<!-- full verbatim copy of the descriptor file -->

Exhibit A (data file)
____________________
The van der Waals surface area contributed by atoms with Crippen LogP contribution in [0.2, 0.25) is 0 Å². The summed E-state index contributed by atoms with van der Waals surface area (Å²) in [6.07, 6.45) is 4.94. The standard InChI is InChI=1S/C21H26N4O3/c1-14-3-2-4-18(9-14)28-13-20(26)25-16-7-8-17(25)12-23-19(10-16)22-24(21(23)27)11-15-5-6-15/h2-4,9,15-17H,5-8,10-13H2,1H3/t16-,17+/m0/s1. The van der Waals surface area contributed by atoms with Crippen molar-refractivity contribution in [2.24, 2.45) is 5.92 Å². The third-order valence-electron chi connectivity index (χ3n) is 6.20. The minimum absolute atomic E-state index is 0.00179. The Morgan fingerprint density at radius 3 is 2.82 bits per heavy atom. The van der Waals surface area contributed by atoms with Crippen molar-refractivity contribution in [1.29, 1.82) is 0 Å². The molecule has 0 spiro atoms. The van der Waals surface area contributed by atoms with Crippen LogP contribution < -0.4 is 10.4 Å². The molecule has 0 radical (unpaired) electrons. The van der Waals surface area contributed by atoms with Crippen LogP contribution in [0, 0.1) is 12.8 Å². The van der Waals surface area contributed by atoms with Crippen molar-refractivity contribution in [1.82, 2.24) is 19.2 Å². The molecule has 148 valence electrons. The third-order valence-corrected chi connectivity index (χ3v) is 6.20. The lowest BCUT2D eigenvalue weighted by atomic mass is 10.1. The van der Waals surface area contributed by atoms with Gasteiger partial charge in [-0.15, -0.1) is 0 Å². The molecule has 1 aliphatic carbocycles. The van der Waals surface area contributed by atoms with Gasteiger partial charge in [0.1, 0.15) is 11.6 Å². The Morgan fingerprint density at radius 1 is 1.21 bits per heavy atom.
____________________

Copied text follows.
The van der Waals surface area contributed by atoms with Crippen LogP contribution in [0.2, 0.25) is 0 Å². The summed E-state index contributed by atoms with van der Waals surface area (Å²) in [6.07, 6.45) is 4.94. The standard InChI is InChI=1S/C21H26N4O3/c1-14-3-2-4-18(9-14)28-13-20(26)25-16-7-8-17(25)12-23-19(10-16)22-24(21(23)27)11-15-5-6-15/h2-4,9,15-17H,5-8,10-13H2,1H3/t16-,17+/m0/s1. The van der Waals surface area contributed by atoms with Crippen molar-refractivity contribution in [2.24, 2.45) is 5.92 Å². The third-order valence-electron chi connectivity index (χ3n) is 6.20. The minimum absolute atomic E-state index is 0.00179. The Morgan fingerprint density at radius 3 is 2.82 bits per heavy atom. The van der Waals surface area contributed by atoms with Crippen molar-refractivity contribution in [1.29, 1.82) is 0 Å². The molecule has 0 spiro atoms. The van der Waals surface area contributed by atoms with Crippen LogP contribution < -0.4 is 10.4 Å². The molecule has 0 radical (unpaired) electrons. The van der Waals surface area contributed by atoms with Crippen LogP contribution in [0, 0.1) is 12.8 Å². The van der Waals surface area contributed by atoms with Crippen molar-refractivity contribution in [1.82, 2.24) is 19.2 Å². The molecule has 148 valence electrons. The third-order valence-corrected chi connectivity index (χ3v) is 6.20. The lowest BCUT2D eigenvalue weighted by atomic mass is 10.1. The van der Waals surface area contributed by atoms with Gasteiger partial charge in [-0.15, -0.1) is 0 Å². The molecule has 1 aliphatic carbocycles. The van der Waals surface area contributed by atoms with Gasteiger partial charge in [0.1, 0.15) is 11.6 Å². The Morgan fingerprint density at radius 1 is 1.21 bits per heavy atom.